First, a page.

As the temperature drops, there is no reason you have to stop riding or stick to indoor training. You can be perfectly comfortable and warm riding outside as long as you take the proper steps to stay warm. Here are some secrets to make those cold mornings bearable.

The secret: LAYERING. The idea with layering is to always provide the best interaction with your body regardless of your performance level. How cold it gets where you live will obviously influence how many layers and what type you need to wear. Layering for cycling means you can wear the clothing close to the skin, trapping heat before it dissipates. It also allows you to strip off as the day warms up, regulating your body temperature and comfort. There are three levels of layering to ensure you ultimate protection:


You will often hear this referred to as a “base layer.” Most base layers are manufactured from a mix of polyester or nylon, and elastane materials, and even wool. The combination of fabrics and fabric treating technology is what gives the base layer its moisture wicking properties. Moisture wicking base layers work by drawing sweat away from the wearer’s body during exercise and allowing it to evaporate on the surface of the material, rather than sitting on the skin. The more dry you are, the warmer you will be. A good base layer will help regulate your body temperature during exercise. Keeping your core muscles warm is vitally important for maintaining performance and avoiding injury.



Your next layer is called the insulation layer and helps keep you warm from the cold while continuing to transfer moisture from the body. This mid-layer can vary in thickness depending on the temperature while riding. On a more mild morning, you may choose to wear your regular cycling jersey, however, if you are feeling very cold, you can choose a thinker fleece, or marino wool jersey with long sleeves. You may also find that during a ride you no longer need your third layer so having a mid layer you can wear on its own, such as a softshell that offers some protection from the elements, is a great idea.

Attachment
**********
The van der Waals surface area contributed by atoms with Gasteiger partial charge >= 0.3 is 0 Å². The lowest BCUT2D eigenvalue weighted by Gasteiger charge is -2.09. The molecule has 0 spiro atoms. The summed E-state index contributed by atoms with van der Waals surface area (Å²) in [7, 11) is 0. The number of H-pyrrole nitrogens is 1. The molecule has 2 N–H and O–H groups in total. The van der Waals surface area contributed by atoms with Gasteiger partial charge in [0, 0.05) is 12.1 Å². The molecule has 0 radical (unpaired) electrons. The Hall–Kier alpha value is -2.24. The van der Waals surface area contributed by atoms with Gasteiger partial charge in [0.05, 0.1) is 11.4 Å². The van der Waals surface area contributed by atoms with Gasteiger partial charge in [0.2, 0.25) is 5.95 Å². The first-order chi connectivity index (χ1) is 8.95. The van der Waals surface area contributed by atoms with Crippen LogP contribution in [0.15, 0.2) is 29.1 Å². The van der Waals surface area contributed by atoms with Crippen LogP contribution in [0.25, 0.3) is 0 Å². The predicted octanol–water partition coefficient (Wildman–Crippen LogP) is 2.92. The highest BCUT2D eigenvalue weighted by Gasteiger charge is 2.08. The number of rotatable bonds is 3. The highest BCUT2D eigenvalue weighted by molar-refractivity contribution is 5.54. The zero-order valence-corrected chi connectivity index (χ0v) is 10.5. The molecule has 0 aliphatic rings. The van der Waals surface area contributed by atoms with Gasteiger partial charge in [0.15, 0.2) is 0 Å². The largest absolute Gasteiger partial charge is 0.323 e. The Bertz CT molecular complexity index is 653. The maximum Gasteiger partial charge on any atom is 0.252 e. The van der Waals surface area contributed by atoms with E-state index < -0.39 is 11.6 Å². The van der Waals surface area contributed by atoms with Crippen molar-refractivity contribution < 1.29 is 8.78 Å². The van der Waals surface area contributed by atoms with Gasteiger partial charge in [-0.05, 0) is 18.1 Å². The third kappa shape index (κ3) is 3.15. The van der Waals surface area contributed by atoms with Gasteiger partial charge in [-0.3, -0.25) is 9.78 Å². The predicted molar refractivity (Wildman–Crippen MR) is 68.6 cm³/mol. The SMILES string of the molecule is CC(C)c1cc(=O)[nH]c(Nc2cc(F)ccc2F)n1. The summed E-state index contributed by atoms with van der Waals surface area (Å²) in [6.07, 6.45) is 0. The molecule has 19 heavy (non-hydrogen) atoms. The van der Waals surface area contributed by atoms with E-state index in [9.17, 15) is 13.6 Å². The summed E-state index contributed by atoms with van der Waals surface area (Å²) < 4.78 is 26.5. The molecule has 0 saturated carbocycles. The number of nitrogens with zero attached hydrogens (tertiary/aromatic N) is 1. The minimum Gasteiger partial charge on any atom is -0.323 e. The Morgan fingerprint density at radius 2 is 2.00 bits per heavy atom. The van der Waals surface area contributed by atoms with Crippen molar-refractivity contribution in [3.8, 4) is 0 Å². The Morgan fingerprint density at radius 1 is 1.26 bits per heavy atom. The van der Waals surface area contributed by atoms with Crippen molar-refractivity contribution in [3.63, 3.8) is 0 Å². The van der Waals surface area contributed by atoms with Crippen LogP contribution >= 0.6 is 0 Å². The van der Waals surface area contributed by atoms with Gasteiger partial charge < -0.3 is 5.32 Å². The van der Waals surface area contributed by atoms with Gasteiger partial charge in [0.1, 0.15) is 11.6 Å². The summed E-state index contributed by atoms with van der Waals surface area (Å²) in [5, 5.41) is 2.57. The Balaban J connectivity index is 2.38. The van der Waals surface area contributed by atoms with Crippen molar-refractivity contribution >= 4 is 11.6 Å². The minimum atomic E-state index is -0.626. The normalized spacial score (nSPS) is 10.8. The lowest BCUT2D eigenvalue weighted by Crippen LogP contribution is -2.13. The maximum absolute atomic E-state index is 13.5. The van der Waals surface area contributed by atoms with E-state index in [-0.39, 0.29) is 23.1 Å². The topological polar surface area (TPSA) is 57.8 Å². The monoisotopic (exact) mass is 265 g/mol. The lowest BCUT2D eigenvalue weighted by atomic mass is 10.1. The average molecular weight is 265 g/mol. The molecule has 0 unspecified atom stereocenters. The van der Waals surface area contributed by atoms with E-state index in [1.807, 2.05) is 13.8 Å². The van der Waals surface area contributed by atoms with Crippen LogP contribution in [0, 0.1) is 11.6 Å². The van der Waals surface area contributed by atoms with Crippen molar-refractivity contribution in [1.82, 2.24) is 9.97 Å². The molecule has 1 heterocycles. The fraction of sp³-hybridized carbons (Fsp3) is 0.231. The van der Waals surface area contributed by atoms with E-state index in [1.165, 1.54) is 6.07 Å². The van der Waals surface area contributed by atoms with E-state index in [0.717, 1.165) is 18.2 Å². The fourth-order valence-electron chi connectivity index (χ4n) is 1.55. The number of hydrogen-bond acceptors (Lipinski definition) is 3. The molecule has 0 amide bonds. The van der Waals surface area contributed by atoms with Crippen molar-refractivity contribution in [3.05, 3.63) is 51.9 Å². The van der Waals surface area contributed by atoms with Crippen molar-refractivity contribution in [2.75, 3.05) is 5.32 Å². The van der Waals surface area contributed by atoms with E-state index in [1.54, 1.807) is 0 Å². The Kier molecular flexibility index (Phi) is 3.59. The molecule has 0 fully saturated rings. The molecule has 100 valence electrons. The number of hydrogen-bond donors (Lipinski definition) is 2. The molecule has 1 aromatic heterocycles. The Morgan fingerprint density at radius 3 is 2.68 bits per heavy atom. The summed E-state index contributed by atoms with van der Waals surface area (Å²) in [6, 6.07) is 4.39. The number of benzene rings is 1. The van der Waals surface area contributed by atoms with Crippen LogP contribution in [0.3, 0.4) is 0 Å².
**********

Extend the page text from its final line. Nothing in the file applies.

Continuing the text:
The shell or outer layer protects you from wind, rain or snow. It is your first defense against the elements and the last barrier for escaping moisture the outer layer is arguably the most important and certainly the most technical. Shells work best in the layer system. Look for jackets that are waterproof, breathable and have taped seams and you’ll have a shell that you can wear for all weather riding. There are some amazing jackets available that are lightweight and packable while offering all the features you need to accommodate riding in a variety of conditions. Jackets that are virtually waterproof tend to have little breathability while lighter wind proof jackets might get wet quickly. Finding the right jacket for the temperature and weather conditions is very important to staying comfortable in tough wether conditions. Here are a few options:

Waterproof: Shells using laminated membranes such as Gore-Tex and eVent offer top performance; those using fabric coatings are a more economical alternative. These tend to be more expensive due to the technology and less breathable during heavier exercise. But during wet, cold mornings, keeping dry is key!

Water-resistant/breathable shells: These are best for light precipitation and high activity levels. Less expensive than waterproof/breathable shells, they’re usually made of tightly woven fabrics (such as mini-ripstop nylon) to block wind and light rain.